The leader of one of Wyoming’s largest county-level GOP organizations says he and several top Republicans have become subjects of a secretive investigation carried out by members of their party’s state executive committee — the latest in a growing rift within the party between county bosses and executive leadership.
In an interview with the Star-Tribune this week, top officials with the Natrona County Republican committee said that executive committee leadership approved secret investigations into several county committee chairs for activities deemed to be “detrimental to the party,” Natrona County GOP chairman Joe McGinley said.
McGinley’s allegations were corroborated in separate interviews with Republican leaders in two other counties.
The investigations — which were revealed in an executive session of a meeting of the state central committee in Lusk over the weekend — came following a number of resolutions passed by both committees seen as defiance against a party apparatus McGinley said has become hijacked by extremists. McGinley, as well as Laramie County GOP Chairwoman Dani Olsen, have garnered intense scrutiny from state party leadership throughout the past several months for their vocal opposition to a number of actions taken by the party this year, writing columns alleging corruption by party insiders and supporting a number of resolutions seen by many as openly defiant of the state party.
Olsen, who did not confirm or deny she was one of the officials under investigation, said that the party has taken an extreme turn in its previous two meetings, passing a number of resolutions designed to quell dissenting voices within its ranks.
At its meeting in Lusk last weekend, members of the state central committee approved a number of extreme measures, including one apparently designed to punish those whose views do not fall in line with those of the rest of the party — views that majorities of the largest county committees often disagree with — while rejecting measures submitted by the Natrona County GOP that would have protected free speech.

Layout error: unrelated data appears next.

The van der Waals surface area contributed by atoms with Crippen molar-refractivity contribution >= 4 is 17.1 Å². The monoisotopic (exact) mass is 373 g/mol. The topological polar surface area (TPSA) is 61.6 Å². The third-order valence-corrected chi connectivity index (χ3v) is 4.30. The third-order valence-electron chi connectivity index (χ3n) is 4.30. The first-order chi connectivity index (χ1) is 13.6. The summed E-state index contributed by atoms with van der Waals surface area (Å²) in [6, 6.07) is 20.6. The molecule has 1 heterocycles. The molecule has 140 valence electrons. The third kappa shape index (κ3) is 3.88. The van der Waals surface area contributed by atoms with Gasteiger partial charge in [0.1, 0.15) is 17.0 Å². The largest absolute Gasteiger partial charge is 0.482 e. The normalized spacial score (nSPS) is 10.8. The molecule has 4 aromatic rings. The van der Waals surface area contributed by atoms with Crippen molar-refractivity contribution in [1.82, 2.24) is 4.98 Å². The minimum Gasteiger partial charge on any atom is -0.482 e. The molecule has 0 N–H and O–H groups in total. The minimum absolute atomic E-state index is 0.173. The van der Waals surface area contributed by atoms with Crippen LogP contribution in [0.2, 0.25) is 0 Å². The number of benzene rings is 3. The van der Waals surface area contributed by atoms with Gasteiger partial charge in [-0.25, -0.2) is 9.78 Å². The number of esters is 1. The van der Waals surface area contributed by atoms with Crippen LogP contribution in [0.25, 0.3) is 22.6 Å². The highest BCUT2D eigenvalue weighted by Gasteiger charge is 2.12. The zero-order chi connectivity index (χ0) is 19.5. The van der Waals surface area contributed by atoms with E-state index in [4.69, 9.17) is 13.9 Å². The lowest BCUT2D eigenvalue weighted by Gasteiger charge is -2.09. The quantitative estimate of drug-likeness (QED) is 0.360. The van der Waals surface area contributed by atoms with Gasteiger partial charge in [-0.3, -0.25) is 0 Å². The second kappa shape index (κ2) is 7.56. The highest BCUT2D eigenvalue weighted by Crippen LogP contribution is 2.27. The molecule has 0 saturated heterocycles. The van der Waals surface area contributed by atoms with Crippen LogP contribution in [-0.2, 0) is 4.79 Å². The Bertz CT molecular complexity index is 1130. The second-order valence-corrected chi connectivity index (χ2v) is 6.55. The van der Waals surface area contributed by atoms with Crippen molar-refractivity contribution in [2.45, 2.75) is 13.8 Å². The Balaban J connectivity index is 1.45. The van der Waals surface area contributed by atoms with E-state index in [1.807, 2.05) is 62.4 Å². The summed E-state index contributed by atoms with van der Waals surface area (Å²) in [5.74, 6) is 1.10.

“As a conservative Republican myself, it’s horrifying,” said Joann True, state committeewoman for the Natrona County Republicans. “To watch people go up there and speak against transparency and the ability for people to go up there and express an opinion without repercussions is just absolutely baffling. It’s a little embarrassing to walk out of there and have people read that knowing I’m a member of the central committee.”
According to a copy of the resolutions obtained by the Star-Tribune, the Wyoming Republican Party now reserves the right to dictate the stances of all of its members, arguing that while “the First Amendment applies to all Americans in affairs public, governmental and social, it does not supersede the conduct and expression within the confines of a private organization made up of voluntary constituents.”
Those that don’t fall in line, the resolution reads, could be subject to discipline.
“Any notification from a governing body, including the Wyoming Republican Party, that violating our party’s principals (sic), by-laws, governing documents or rules of order, could subject a fellow Republican to a disciplinary committee review or disciplinary actions runs directly in lock step with Republican Party and Constitutional principles of individual responsibility, good order and the sovereignty of a private organization,” a provision contained in a copy of the resolution obtained by the Star-Tribune reads.
“I know many times with the resolutions and the processes that were happening, I was looking around the room at the other delegates around me, and we were just left with our jaws dropped, asking, ‘What is happening?’” Olsen said in an interview. “There were different practices happening than what the central committee members preached.
“We’re limited with the tools we have to show our disagreement and, based on their anti-free speech resolutions, now face disciplinary action for not speaking in unity,” Olsen added. “We all have a fine line we’re trying to walk, making sure we’re not coming too close to the extreme side or getting too far away from it.”
Officials with the Wyoming GOP did not respond to several requests for comment about the existence or nature of such an investigation. On Wednesday afternoon, however, the party put out a news release seeming to address the leak of the investigation’s existence, the nature of which was revealed during a closed portion of the meeting.
“The Wyoming Republican Party is governed by its bylaws and Robert’s Rules of Order,” it read. “Some processes are marked as strictly confidential. While the majority of the body has respected this rule, a few members of the State Central committee don’t seem to understand this rule.”